In year four, St. Lawrence’s Carvel says program is getting where he wants it to be

With a 2-0 record this season, Greg Carvel is 55-49-11 at St. Lawrence (photo: Bradley K. Olson).

It isn’t uncommon to see a struggling professional sports team unload the bulk of its roster and start over on the fly.

Things aren’t quite that simple with college athletics. Sure, a new coaching staff can take over, but with the exception of a few transfers or reductions in playing time, there are no sweeping roster changes. It typically takes a new staff several seasons to recruit its players and mold the team to its style of play.

St. Lawrence coach Greg Carvel is entering his fourth year at the helm of the Saints, and it’s looking like he’s hit that spot. Picked 11th last year, St. Lawrence finished second and should be a competitor again this season.

“It gets more and more fun when you feel more ownership over the program,” Carvel said. “When I took over as a head coach I spoke to [Yale coach] Keith Allain and some other good coaches in our league. They all said the same thing: It takes three to four years for the program to become what you want it to be.

“It takes time, not just recruiting players but the message you preach in the locker room and the culture you try to grow. I feel coming into the season when I walk into that room it’s getting to that point that I envisioned when I took over the program.”

Only a handful of players that weren’t recruited by Carvel remain, meaning he’s been able to get his type of players into the program.

“To me, we’re starting to hit that stride,” Carvel said. “[It’s] getting to a point as a coach to where I worry less because my team is actually understanding what we want to do and executing it much better. I hope to be a much calmer coach this year, but only time will tell.”

Golden Knights looking to push the pace

Clarkson hasn’t been known as a high-scoring team the last several seasons, but coach Casey Jones is counting on the Golden Knights to push the pace this year.

“We’re getting faster and faster as the years go on,” Jones said, adding that Clarkson has been able to play at a higher speed because of increased knowledge of the team’s systems. “We feel like that’s the type of team that we’re going to be: go north and south real quick.”

Jones said generating chances wasn’t a problem, but finishing them was. It also didn’t help that starting goalie Steve Perry missed time after getting hurt in January.

“We might have been near the bottom of the league in goaltending statistics by the end of last year and you lose your swagger offensively,” Jones said. “I thought we didn’t take as many risks that we needed to in order to be a good offensive team.”

It worked well for the Golden Knights over the weekend, as Perry allowed one goal in two games while Clarkson had 10 combined goals in wins over Rochester Institute of Technology and Niagara.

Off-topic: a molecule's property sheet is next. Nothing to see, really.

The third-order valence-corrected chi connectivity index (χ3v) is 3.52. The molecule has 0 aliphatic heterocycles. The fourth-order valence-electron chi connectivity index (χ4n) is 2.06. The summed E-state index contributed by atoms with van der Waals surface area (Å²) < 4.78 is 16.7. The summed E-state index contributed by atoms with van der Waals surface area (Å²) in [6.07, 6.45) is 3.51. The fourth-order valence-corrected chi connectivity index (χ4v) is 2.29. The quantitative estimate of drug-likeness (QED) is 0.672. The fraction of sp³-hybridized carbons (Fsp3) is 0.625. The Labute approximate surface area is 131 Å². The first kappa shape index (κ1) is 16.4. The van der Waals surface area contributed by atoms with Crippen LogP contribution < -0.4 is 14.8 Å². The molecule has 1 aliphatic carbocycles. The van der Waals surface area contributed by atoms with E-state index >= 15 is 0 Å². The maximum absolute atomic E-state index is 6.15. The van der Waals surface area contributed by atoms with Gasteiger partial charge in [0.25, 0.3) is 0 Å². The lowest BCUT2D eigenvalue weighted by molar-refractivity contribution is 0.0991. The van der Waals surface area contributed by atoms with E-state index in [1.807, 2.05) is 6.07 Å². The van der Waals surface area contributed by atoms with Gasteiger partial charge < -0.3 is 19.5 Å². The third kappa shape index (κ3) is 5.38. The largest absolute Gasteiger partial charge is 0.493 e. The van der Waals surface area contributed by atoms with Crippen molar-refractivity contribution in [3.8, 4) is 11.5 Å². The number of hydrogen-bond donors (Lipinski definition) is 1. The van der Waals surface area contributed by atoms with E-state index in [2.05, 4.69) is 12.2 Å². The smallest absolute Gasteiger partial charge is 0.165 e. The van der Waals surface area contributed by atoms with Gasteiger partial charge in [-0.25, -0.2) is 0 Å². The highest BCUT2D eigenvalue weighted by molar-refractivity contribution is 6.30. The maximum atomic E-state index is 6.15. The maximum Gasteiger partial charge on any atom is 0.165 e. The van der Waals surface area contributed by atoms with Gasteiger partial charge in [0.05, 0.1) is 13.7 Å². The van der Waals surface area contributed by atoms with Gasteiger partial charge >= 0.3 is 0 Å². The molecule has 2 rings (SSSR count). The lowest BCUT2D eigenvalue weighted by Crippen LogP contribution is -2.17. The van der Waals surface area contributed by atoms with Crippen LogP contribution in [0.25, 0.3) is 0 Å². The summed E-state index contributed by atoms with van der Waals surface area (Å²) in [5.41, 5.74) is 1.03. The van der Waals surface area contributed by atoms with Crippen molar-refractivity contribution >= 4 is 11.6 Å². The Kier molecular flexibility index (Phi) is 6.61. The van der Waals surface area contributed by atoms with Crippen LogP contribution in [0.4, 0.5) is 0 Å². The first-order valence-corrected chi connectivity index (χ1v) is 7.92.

“The first thing we need is good hockey sense and the ability to move pucks properly and I think we have that,” Jones said of playing with speed. “The game has gone that direction where transition and the ability to skate is a big asset.”

Big weekend in the Capital Region

Riley Bourbonnais scored both Rensselaer goals in a win over then-No. 1 Boston College last Sunday (photo: Rensselaer Athletics).

It wasn’t a good weekend for Hockey East rivals Boston College and Boston University, each of whom traveled to New York’s Capital Region.

Union coach Rick Bennett picked up his 100th career win with the Dutchmen’s 5-3 victory over the Terriers on Saturday, while then-No. 1 Boston College lost 2-1 to Rensselaer on Sunday. It was the first time that RPI had beaten the Eagles since 1995, which was also the last time that Boston College traveled to Houston Field House.

Excluding an empty-net goal, the Dutchmen scored twice in the third period against last year’s national runner-up, while RPI’s Riley Bourbonnais scored both of the Engineers’ goals. Senior Jason Kasdorf had 36 saves.

It was a better result than RPI’s last game against the Eagles on Oct. 13, 2013. Kasdorf not only gave up six goals, he then hurt his shoulder during an ensuing practice and didn’t play in another game that season.

Around the league

• The conference has two games (Quinnipiac at Yale on Dec. 4 and Colgate at St. Lawrence on Jan. 29) set to be broadcast on the American Sports Network, but assistant commissioner Ed Krajewski said via email that the league is still working on a TV schedule. Some schools are working on local coverage as well.

• Quinnipiac opened the season with a home-and-home sweep against Holy Cross. Junior Sam Anas, who was slowed by injuries in last year’s playoffs, had four points on the weekend. The Bobcats host Division I newcomer Arizona State on Thursday.

• RPI swept the league’s weekly awards, with Bourbonnais (player), Kasdorf (goalie) and Evan Tironese (rookie) each being recognized by the ECAC.

• Former Princeton goalie Mike Condon (2009-13) won his NHL debut Sunday, making 20 saves in Montreal’s 3-1 win over Ottawa. It was also the first start for his opponent, former Boston University goalie Matt O’Connor, making it the first time in 48 years two goalies made their first start in the same game.

• In addition to Condon, Sean Collins (Cornell, Washington) Chris Wagner (Colgate, Anaheim) and Kyle Baun (Colgate, Chicago) all made NHL opening-day rosters for the first time in their careers.


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